Congress has finally agreed to provide much needed funding for the National Institute of Health, but the $8.8 billion promised comes with a price. Congress wants to make the FDA loosen its application requirements for medication approval in return for the money.

The House Bill, which is entitled the “21st Century Cure Act” would allow “evidence from clinical experience” to be used as justification for the approval of new uses of existing drugs. It also loosens restrictions on approving new antibiotics, and narrows the mandate that patients must give informed consent. The Bill is popular with pharmaceutical companies who are frustrated with the rising costs of medication and device approval caused by increasing FDA regulations.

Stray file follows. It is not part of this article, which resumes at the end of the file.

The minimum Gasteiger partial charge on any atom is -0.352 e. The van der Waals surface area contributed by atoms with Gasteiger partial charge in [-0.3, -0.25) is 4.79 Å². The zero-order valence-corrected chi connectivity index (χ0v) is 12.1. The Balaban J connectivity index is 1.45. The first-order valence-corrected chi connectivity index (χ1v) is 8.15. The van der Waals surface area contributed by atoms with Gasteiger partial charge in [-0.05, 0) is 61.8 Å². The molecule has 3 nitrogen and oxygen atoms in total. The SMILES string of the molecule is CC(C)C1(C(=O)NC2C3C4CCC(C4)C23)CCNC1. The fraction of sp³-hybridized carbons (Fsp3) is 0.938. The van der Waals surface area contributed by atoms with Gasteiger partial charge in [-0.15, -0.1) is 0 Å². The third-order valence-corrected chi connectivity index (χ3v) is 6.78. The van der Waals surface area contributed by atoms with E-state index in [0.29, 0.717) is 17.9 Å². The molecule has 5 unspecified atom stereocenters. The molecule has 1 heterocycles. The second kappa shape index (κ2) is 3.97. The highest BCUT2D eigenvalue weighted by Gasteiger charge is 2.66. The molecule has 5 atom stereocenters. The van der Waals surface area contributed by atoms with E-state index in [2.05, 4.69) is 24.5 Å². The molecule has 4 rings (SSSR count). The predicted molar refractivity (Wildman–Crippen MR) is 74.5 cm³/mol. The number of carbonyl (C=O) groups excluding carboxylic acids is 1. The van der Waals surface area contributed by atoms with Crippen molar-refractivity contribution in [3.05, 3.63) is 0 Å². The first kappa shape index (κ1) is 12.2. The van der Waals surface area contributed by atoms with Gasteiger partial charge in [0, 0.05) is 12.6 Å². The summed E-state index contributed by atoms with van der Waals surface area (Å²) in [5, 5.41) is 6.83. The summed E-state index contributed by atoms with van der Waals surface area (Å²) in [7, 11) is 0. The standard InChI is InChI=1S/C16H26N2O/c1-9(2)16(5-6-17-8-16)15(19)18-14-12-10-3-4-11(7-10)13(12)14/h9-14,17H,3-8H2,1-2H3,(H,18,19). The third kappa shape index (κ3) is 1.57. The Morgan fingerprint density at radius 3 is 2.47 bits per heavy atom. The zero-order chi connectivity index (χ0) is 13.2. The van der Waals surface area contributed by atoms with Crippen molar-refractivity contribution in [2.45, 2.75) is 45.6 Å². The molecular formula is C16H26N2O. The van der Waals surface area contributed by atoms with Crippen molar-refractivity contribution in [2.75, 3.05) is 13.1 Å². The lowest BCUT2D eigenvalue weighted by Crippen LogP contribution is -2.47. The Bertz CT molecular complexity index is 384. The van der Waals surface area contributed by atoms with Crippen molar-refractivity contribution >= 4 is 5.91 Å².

Supporters of the Bill claim that it will help make effective treatments more readily available to patients. However, proponents are pointing to the Bill’s gaping loopholes. If pharmaceutical manufacturers can use evidence from clinical experience, they can easily select experiences that support their approval, rather than provide conclusive information about the safety of a medication or device.

While supporters of the Bill assert that the FDA is a bottleneck for the approval of medications and devices, opponents believe the Bill would make new medications and devices less safe for patients. Both sides are deadlocked as the Bill awaits review with the Senate’s Committee on Health, Education, Labor, and Pensions.